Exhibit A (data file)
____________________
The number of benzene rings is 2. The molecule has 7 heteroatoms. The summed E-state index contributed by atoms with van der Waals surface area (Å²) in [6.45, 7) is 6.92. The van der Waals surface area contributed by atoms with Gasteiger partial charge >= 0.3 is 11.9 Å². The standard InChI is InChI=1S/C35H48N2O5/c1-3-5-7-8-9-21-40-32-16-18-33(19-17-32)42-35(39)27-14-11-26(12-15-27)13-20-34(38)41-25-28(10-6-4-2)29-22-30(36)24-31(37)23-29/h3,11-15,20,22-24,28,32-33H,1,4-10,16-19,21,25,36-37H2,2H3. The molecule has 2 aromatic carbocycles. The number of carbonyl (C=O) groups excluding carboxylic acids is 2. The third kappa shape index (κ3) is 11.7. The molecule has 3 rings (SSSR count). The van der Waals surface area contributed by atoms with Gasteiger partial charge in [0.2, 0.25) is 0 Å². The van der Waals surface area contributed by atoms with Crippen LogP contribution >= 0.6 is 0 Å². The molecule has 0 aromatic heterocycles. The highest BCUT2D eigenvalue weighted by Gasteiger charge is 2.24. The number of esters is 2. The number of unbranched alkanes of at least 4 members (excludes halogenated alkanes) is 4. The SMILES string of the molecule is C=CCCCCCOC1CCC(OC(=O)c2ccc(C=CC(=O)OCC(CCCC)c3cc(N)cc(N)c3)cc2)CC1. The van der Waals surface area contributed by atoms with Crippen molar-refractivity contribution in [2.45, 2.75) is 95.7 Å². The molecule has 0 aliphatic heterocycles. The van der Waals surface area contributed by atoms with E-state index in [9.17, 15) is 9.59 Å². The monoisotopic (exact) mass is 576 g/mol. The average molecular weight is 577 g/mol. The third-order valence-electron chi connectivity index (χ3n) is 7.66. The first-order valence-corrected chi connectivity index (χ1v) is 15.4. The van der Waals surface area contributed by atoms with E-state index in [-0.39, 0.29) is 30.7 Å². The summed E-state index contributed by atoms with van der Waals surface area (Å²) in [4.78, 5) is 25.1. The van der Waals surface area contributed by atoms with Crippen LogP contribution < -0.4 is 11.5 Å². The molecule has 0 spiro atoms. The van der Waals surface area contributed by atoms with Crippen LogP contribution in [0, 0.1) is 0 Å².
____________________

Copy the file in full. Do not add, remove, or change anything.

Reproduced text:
The number of benzene rings is 2. The molecule has 7 heteroatoms. The summed E-state index contributed by atoms with van der Waals surface area (Å²) in [6.45, 7) is 6.92. The van der Waals surface area contributed by atoms with Gasteiger partial charge >= 0.3 is 11.9 Å². The standard InChI is InChI=1S/C35H48N2O5/c1-3-5-7-8-9-21-40-32-16-18-33(19-17-32)42-35(39)27-14-11-26(12-15-27)13-20-34(38)41-25-28(10-6-4-2)29-22-30(36)24-31(37)23-29/h3,11-15,20,22-24,28,32-33H,1,4-10,16-19,21,25,36-37H2,2H3. The molecule has 2 aromatic carbocycles. The number of carbonyl (C=O) groups excluding carboxylic acids is 2. The third kappa shape index (κ3) is 11.7. The molecule has 3 rings (SSSR count). The van der Waals surface area contributed by atoms with Gasteiger partial charge in [0.2, 0.25) is 0 Å². The van der Waals surface area contributed by atoms with Crippen LogP contribution >= 0.6 is 0 Å². The molecule has 0 aromatic heterocycles. The highest BCUT2D eigenvalue weighted by Gasteiger charge is 2.24. The number of esters is 2. The number of unbranched alkanes of at least 4 members (excludes halogenated alkanes) is 4. The SMILES string of the molecule is C=CCCCCCOC1CCC(OC(=O)c2ccc(C=CC(=O)OCC(CCCC)c3cc(N)cc(N)c3)cc2)CC1. The van der Waals surface area contributed by atoms with Crippen molar-refractivity contribution in [2.45, 2.75) is 95.7 Å². The molecule has 0 aliphatic heterocycles. The van der Waals surface area contributed by atoms with E-state index in [9.17, 15) is 9.59 Å². The monoisotopic (exact) mass is 576 g/mol. The average molecular weight is 577 g/mol. The third-order valence-electron chi connectivity index (χ3n) is 7.66. The first-order valence-corrected chi connectivity index (χ1v) is 15.4. The van der Waals surface area contributed by atoms with E-state index in [-0.39, 0.29) is 30.7 Å². The summed E-state index contributed by atoms with van der Waals surface area (Å²) in [4.78, 5) is 25.1. The van der Waals surface area contributed by atoms with Crippen LogP contribution < -0.4 is 11.5 Å². The molecule has 0 spiro atoms. The van der Waals surface area contributed by atoms with Crippen LogP contribution in [0, 0.1) is 0 Å².